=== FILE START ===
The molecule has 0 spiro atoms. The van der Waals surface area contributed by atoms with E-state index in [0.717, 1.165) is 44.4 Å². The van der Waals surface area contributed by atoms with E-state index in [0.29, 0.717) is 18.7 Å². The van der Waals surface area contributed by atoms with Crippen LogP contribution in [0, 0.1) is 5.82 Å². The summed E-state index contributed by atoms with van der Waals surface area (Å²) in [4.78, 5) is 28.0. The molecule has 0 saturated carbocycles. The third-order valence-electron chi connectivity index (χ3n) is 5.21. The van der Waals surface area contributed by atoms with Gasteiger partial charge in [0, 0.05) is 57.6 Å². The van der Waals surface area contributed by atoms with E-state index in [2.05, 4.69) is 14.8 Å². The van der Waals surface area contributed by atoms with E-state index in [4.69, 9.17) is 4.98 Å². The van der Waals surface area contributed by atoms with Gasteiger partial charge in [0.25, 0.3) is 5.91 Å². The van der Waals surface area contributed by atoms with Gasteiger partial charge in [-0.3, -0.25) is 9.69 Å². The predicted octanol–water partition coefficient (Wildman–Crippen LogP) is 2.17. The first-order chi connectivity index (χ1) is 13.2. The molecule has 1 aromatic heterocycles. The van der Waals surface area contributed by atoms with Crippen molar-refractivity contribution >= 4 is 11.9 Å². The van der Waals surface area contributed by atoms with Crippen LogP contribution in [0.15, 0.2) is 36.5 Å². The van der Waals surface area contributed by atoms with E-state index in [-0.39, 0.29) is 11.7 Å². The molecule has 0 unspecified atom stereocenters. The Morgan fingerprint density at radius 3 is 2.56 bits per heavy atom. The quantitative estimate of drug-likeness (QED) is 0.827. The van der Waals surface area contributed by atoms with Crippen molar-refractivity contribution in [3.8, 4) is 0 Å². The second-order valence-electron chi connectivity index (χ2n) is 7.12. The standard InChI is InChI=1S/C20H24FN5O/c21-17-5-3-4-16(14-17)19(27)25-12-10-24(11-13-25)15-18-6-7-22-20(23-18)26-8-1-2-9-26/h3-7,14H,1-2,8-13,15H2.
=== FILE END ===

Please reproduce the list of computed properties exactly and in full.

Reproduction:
The molecule has 0 spiro atoms. The van der Waals surface area contributed by atoms with E-state index in [0.717, 1.165) is 44.4 Å². The van der Waals surface area contributed by atoms with E-state index in [0.29, 0.717) is 18.7 Å². The van der Waals surface area contributed by atoms with Crippen LogP contribution in [0, 0.1) is 5.82 Å². The summed E-state index contributed by atoms with van der Waals surface area (Å²) in [4.78, 5) is 28.0. The molecule has 0 saturated carbocycles. The third-order valence-electron chi connectivity index (χ3n) is 5.21. The van der Waals surface area contributed by atoms with Gasteiger partial charge in [0, 0.05) is 57.6 Å². The van der Waals surface area contributed by atoms with E-state index in [2.05, 4.69) is 14.8 Å². The van der Waals surface area contributed by atoms with E-state index in [4.69, 9.17) is 4.98 Å². The van der Waals surface area contributed by atoms with Gasteiger partial charge in [0.25, 0.3) is 5.91 Å². The van der Waals surface area contributed by atoms with Gasteiger partial charge in [-0.3, -0.25) is 9.69 Å². The predicted octanol–water partition coefficient (Wildman–Crippen LogP) is 2.17. The first-order chi connectivity index (χ1) is 13.2. The molecule has 1 aromatic heterocycles. The van der Waals surface area contributed by atoms with Crippen molar-refractivity contribution >= 4 is 11.9 Å². The van der Waals surface area contributed by atoms with Crippen LogP contribution in [0.15, 0.2) is 36.5 Å². The van der Waals surface area contributed by atoms with E-state index in [-0.39, 0.29) is 11.7 Å². The molecule has 0 unspecified atom stereocenters. The Morgan fingerprint density at radius 3 is 2.56 bits per heavy atom. The quantitative estimate of drug-likeness (QED) is 0.827. The van der Waals surface area contributed by atoms with Crippen molar-refractivity contribution in [3.8, 4) is 0 Å². The second-order valence-electron chi connectivity index (χ2n) is 7.12. The standard InChI is InChI=1S/C20H24FN5O/c21-17-5-3-4-16(14-17)19(27)25-12-10-24(11-13-25)15-18-6-7-22-20(23-18)26-8-1-2-9-26/h3-7,14H,1-2,8-13,15H2.